The following submission to the Hon. Julie Bishop for the White Paper on Foreign Affairs and Trade has also been sent to the Prime Minister, the Leader of the Opposition and Senator Wong, as well as selected MPs and Senators.
SUBMISSION TO THE HON. JULIE BISHOP FOR THE WHITE PAPER ON FOREIGN AFFAIRS AND TRADE
FILLING THE NEW VOID: PROPOSALS FOR AUSTRALIAN FOREIGN POLICY IN 2017 AND BEYOND
The co-signatories share a strong interest in developing independent foreign, security and trade policies for Australia in this rapidly changing world. They formed the ‘Australia in the 21st Century’ (A21C) group in November 2016, bringing together long experience in government, universities, defence, medicine, and the media.
The election of Donald Trump has unsettled the global order. He will be the first US president to have no experience of governmental or military leadership. In his campaign statements he challenged the Western consensus on international issues, ranging from US alliances, national security, and nuclear weapons to trade, immigration, and climate change. In whatever ways he implements or moderates these policies, uncertainty and volatility will prevail from January 2017 onwards.
This prospect confronts Australia with urgent policy choices. In particular, the US election brings to a head the obligation to define our interests and independently determine policies to advance them. New circumstances present Australia with a challenge to which the forthcoming Foreign Affairs and Trade White Paper, announced by the Foreign Minister, can and should present a timely response. This statement is submitted as a contribution to it.
The inauguration of a new administration in Washington coincides with the slow but sure demise of the liberal international order which the United States constructed and underwrote after 1945. It represents what Senator Penny Wong has called a ‘change moment’. Paul Keating has observed that a wise country hedges its bets, and advised Australia not to gamble ‘all its chips’ on its relationship with the US. Malcolm Fraser suggested that aspects of the alliance put Australia in danger. Greens leader Richard Di Natale has called for a fundamental reassessment of the Australia-US alliance. Their challenges to the government are realistic and rational: when the facts change, it is appropriate for all leaders to review their opinions. They should not shelter behind an assumption that the public will not tolerate change, nor warn the public against it. The views of Australian voters on these matters are no more reliably reflected in the mainstream Australian media than the American nation’s mood was gauged by commentators before the November election.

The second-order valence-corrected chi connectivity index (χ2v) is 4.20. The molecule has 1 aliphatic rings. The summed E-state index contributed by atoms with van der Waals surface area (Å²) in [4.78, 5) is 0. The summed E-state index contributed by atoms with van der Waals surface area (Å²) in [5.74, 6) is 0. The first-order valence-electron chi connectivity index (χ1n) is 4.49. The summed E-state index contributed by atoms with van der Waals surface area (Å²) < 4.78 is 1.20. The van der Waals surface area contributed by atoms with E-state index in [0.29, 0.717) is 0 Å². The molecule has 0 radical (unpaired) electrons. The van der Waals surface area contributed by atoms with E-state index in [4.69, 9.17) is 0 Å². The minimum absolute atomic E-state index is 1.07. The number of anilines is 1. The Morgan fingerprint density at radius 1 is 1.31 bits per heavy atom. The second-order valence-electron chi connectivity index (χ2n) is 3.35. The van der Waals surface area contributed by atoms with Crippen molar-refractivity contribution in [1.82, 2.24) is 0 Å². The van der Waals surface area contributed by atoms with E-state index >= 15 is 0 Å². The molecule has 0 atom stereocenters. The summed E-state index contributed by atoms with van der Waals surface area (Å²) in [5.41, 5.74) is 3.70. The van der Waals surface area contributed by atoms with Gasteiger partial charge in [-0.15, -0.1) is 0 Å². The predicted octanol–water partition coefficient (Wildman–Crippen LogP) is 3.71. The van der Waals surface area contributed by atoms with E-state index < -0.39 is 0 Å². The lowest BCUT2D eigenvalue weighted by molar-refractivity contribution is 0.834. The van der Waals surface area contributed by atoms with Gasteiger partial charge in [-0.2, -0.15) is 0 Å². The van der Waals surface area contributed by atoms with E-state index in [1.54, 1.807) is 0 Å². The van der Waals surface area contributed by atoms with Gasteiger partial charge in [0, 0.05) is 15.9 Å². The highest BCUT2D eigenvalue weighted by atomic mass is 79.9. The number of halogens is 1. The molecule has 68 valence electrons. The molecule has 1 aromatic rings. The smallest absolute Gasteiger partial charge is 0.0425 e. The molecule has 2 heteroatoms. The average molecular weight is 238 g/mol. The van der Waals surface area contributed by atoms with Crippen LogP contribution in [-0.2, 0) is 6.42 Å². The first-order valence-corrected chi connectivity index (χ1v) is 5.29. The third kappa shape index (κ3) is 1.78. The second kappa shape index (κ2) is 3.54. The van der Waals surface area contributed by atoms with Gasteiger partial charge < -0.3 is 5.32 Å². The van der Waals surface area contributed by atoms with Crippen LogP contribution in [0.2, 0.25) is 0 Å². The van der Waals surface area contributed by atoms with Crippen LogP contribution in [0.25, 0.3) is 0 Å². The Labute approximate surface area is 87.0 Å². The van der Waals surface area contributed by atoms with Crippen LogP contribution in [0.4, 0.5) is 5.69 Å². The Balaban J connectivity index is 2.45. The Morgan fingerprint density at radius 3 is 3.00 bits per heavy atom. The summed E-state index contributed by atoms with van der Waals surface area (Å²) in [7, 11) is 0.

At this moment in our history Australia has a rare opportunity to identify specific responses to these changes. No certainty exists about US policy directions, and our policy determinations need not rely on those directions. A White Paper to guide our foreign, security and trade policies for the coming decade must start with an open mind. A logical principle comes from medicine: first, do no harm. Then, try to do some good.
Realism invites us to deal with the world as it is, not as we would like it to be, as the Foreign Minister has repeatedly affirmed. As she has also said, Australia is a top twenty nation, one that is not inconsequential and has the capacity to help shape regional security as well as global rules. In order to use this capacity wisely, Australia should have a vision of our preferred world, and should seek to direct existing rules and realities towards the goal where our interests and values converge. We are now challenged as we have not been since 1942 to identify the changes we prefer and implement them.